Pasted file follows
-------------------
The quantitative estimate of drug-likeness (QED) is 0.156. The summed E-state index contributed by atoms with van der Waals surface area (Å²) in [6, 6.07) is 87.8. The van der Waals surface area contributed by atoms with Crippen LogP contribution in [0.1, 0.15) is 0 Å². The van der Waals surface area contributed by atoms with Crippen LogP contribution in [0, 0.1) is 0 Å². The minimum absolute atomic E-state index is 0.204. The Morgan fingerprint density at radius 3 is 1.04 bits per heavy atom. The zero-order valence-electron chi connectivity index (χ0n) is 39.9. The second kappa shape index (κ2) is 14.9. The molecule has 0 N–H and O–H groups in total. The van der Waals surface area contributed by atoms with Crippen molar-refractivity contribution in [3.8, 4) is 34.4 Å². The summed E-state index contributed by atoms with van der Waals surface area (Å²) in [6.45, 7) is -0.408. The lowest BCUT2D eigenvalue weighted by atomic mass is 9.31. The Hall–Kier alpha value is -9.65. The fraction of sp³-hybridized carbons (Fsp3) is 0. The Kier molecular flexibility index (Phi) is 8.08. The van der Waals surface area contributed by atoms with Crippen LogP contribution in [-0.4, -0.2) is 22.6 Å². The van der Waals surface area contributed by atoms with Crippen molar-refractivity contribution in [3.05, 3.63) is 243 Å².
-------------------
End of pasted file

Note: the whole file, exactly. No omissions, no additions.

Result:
The quantitative estimate of drug-likeness (QED) is 0.156. The summed E-state index contributed by atoms with van der Waals surface area (Å²) in [6, 6.07) is 87.8. The van der Waals surface area contributed by atoms with Crippen LogP contribution in [0.1, 0.15) is 0 Å². The van der Waals surface area contributed by atoms with Crippen LogP contribution in [0, 0.1) is 0 Å². The minimum absolute atomic E-state index is 0.204. The Morgan fingerprint density at radius 3 is 1.04 bits per heavy atom. The zero-order valence-electron chi connectivity index (χ0n) is 39.9. The second kappa shape index (κ2) is 14.9. The molecule has 0 N–H and O–H groups in total. The van der Waals surface area contributed by atoms with Crippen molar-refractivity contribution in [3.8, 4) is 34.4 Å². The summed E-state index contributed by atoms with van der Waals surface area (Å²) in [6.45, 7) is -0.408. The lowest BCUT2D eigenvalue weighted by atomic mass is 9.31. The Hall–Kier alpha value is -9.65. The fraction of sp³-hybridized carbons (Fsp3) is 0. The Kier molecular flexibility index (Phi) is 8.08. The van der Waals surface area contributed by atoms with Crippen LogP contribution in [-0.4, -0.2) is 22.6 Å². The van der Waals surface area contributed by atoms with Crippen molar-refractivity contribution in [3.05, 3.63) is 243 Å².